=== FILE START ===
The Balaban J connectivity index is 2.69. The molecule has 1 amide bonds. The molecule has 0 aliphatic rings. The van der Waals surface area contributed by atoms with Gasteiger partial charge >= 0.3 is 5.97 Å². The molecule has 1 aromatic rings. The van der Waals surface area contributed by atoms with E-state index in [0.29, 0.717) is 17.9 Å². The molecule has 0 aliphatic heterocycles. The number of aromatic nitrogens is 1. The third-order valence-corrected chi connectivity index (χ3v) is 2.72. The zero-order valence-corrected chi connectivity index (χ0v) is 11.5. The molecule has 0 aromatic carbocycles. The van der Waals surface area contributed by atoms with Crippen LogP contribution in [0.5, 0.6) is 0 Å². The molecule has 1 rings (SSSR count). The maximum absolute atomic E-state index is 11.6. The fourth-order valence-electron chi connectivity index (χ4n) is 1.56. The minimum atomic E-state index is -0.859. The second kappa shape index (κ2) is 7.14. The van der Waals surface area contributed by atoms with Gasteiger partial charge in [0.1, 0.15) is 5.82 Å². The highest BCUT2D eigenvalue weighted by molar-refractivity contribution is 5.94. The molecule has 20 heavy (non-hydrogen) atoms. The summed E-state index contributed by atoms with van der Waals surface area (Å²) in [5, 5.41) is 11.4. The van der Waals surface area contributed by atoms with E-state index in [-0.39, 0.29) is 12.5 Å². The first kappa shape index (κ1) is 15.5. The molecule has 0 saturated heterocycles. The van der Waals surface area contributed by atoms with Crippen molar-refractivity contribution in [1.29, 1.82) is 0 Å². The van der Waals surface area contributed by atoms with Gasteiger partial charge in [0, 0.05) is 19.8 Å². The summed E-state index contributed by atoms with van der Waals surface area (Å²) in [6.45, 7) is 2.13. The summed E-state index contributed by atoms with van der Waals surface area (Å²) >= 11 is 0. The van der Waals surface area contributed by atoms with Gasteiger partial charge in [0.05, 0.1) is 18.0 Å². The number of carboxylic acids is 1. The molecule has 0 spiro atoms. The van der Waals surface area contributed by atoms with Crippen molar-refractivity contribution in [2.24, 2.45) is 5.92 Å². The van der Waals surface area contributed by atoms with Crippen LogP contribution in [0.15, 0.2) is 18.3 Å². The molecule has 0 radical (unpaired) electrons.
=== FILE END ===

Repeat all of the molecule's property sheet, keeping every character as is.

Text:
The Balaban J connectivity index is 2.69. The molecule has 1 amide bonds. The molecule has 0 aliphatic rings. The van der Waals surface area contributed by atoms with Gasteiger partial charge >= 0.3 is 5.97 Å². The molecule has 1 aromatic rings. The van der Waals surface area contributed by atoms with E-state index in [0.29, 0.717) is 17.9 Å². The molecule has 0 aliphatic heterocycles. The number of aromatic nitrogens is 1. The third-order valence-corrected chi connectivity index (χ3v) is 2.72. The zero-order valence-corrected chi connectivity index (χ0v) is 11.5. The molecule has 0 aromatic carbocycles. The van der Waals surface area contributed by atoms with Crippen LogP contribution in [0.5, 0.6) is 0 Å². The molecule has 1 rings (SSSR count). The maximum absolute atomic E-state index is 11.6. The fourth-order valence-electron chi connectivity index (χ4n) is 1.56. The minimum atomic E-state index is -0.859. The second kappa shape index (κ2) is 7.14. The van der Waals surface area contributed by atoms with Gasteiger partial charge in [0.1, 0.15) is 5.82 Å². The highest BCUT2D eigenvalue weighted by molar-refractivity contribution is 5.94. The molecule has 20 heavy (non-hydrogen) atoms. The summed E-state index contributed by atoms with van der Waals surface area (Å²) in [5, 5.41) is 11.4. The van der Waals surface area contributed by atoms with E-state index in [-0.39, 0.29) is 12.5 Å². The first kappa shape index (κ1) is 15.5. The molecule has 0 saturated heterocycles. The van der Waals surface area contributed by atoms with Crippen molar-refractivity contribution in [1.29, 1.82) is 0 Å². The van der Waals surface area contributed by atoms with Gasteiger partial charge in [0, 0.05) is 19.8 Å². The summed E-state index contributed by atoms with van der Waals surface area (Å²) in [6.45, 7) is 2.13. The summed E-state index contributed by atoms with van der Waals surface area (Å²) >= 11 is 0. The van der Waals surface area contributed by atoms with Gasteiger partial charge in [0.05, 0.1) is 18.0 Å². The number of carboxylic acids is 1. The molecule has 0 spiro atoms. The van der Waals surface area contributed by atoms with Crippen molar-refractivity contribution in [2.24, 2.45) is 5.92 Å². The van der Waals surface area contributed by atoms with Crippen LogP contribution in [0.15, 0.2) is 18.3 Å². The molecule has 0 radical (unpaired) electrons.